Why do we have handicap races and how are the handicap ratings created?
Handicap races are designed around the principle that if you put weight on a horse then it will slow it down. By applying different weights to horses of different abilities, a handicap race tries to make the race as equal as possible. Theoretically, if a handicapper has done a perfect job then all horses would cross the finish line at the same time. Of course that is impossible, but it is the ultimate goal of a handicapper.
The British Horseracing Authority (BHA) has a team of twelve handicappers whose job it is to watch every single race and determine how well the horses have performed. In order to perform their analysis they take into account all the factors that went into the race, such as…
- Weight carried
- Finish Distances
- And more…
Based on all this information a figure is then awarded to each runner in race which shows how well it performed. Using this performance figure as reference, the handicapper will then create a handicap rating for the horse. This handicap rating determines how much weight the horse is going to carry in a particular race.
There are certain rules that different types of handicaps have regarding the entry of runners into races, if you are interested in these then please check them out at the BHA website.
There are effectively two stages in the handicapping process. Creating performance figures and creating handicap ratings. Let’s look at each in some more detail.
Performance figures are what handicap ratings are built on and so we shall look at them first. To get a performance figure for a horse, the handicapper will first of all find a horse in the race that has run the race to the same level it has run recent races, or has performed to a level similar to its current handicap rating. We need this horse in order to work out how much better, or worse, the other runners in the race have been.
Once this horse has been decided on, the others are then judged based on the distance they are from this horse using what is known as a pounds-per-length process. The table they use for flat racing is…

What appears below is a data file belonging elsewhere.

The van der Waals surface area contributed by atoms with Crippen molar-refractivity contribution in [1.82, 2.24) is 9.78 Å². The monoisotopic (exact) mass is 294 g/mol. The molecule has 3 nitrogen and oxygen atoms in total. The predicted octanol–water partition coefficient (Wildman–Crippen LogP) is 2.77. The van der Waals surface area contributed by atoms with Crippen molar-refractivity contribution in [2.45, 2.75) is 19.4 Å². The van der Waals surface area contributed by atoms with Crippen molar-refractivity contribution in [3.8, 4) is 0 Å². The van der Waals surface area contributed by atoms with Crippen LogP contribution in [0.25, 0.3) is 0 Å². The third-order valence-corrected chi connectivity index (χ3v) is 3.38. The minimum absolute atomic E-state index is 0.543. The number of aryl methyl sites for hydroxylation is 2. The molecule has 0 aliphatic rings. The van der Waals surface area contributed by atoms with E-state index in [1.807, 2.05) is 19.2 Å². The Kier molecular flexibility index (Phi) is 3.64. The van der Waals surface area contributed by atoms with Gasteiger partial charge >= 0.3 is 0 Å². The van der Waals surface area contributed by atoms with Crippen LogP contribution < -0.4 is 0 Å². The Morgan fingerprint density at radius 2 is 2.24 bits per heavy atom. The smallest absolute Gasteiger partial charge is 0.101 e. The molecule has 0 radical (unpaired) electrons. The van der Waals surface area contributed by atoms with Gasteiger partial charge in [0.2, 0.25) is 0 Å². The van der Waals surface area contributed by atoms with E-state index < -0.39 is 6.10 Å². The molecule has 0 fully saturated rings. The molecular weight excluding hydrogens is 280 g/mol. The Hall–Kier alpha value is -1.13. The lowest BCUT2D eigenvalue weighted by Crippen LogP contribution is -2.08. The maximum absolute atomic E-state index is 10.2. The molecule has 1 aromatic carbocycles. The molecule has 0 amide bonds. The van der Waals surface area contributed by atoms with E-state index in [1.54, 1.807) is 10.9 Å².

5f: 3lbs per length
6f: 2.5lbs per length
7f-8f: 2lbs per length
9-10f: 1.75lbs per length
11-13f: 1.5lbs per length
14f: 1.25lbs per length
15f+: 1lb per length
What this means, is that, over a 5 furlong race, if a horse was ahead of the established horse by 1 length, then it should have been carrying 3lbs more. If it was 1 length behind then it should have been carrying 3lbs less.
Unfortunately it is not quite as simple as that and the skill of the handicapper is also heavily relied on. Recent form, consistency of performance and many other factors are also taken into account and this adjusts the performance figure that a runner may be given.
Once the performance figure has been given, the horse then needs to have a handicap rating assigned to it. A winning runner will have its handicap rating raised only if it has been determined that in order to win the race their performance needed to improve. This can be determined by the previous and current performance figures. However, it is not only the winners that can have their handicap rating increased, horses that place also often see a rise in their rating. After all, if they have beaten most runners in a big field where all horses are supposed to have an equal chance, then they have performed better than their current handicap rating.
The opposite of this is true for decreasing a horses handicap rating, Indicating that a horses current rating is no longer an accurate assessment of the horses ability, which has declined.
As you can see, a handicap rating, while being made as formulaic as possible, still relies on the human assessment of the handicapper. And that means…that they can get it wrong!
For us as bettors this means that we can make profits. By handicapping races ourselves we can assess where the official handicappers may have got it wrong before a race, and then bet on those horses that have an advantage.
There is also something else that must be pointed out, which is a slight flaw in the official handicapping process. The pounds-per-length scale that is used, in my experience, is not accurate. Other conditions also need to be taken into account to determine how many pounds a horse should be added e.g. Size of horse, ground etc… Not only that but in reality there are also certain barriers that must also be considered, putting 2lbs on some horses is not going to make any difference at all, while on others it might. In fact there was a book written about this a long-time ago called The Solidus, and while the figures are not necessarily 100% true anymore, the principles behind are very much an important part of race analysis.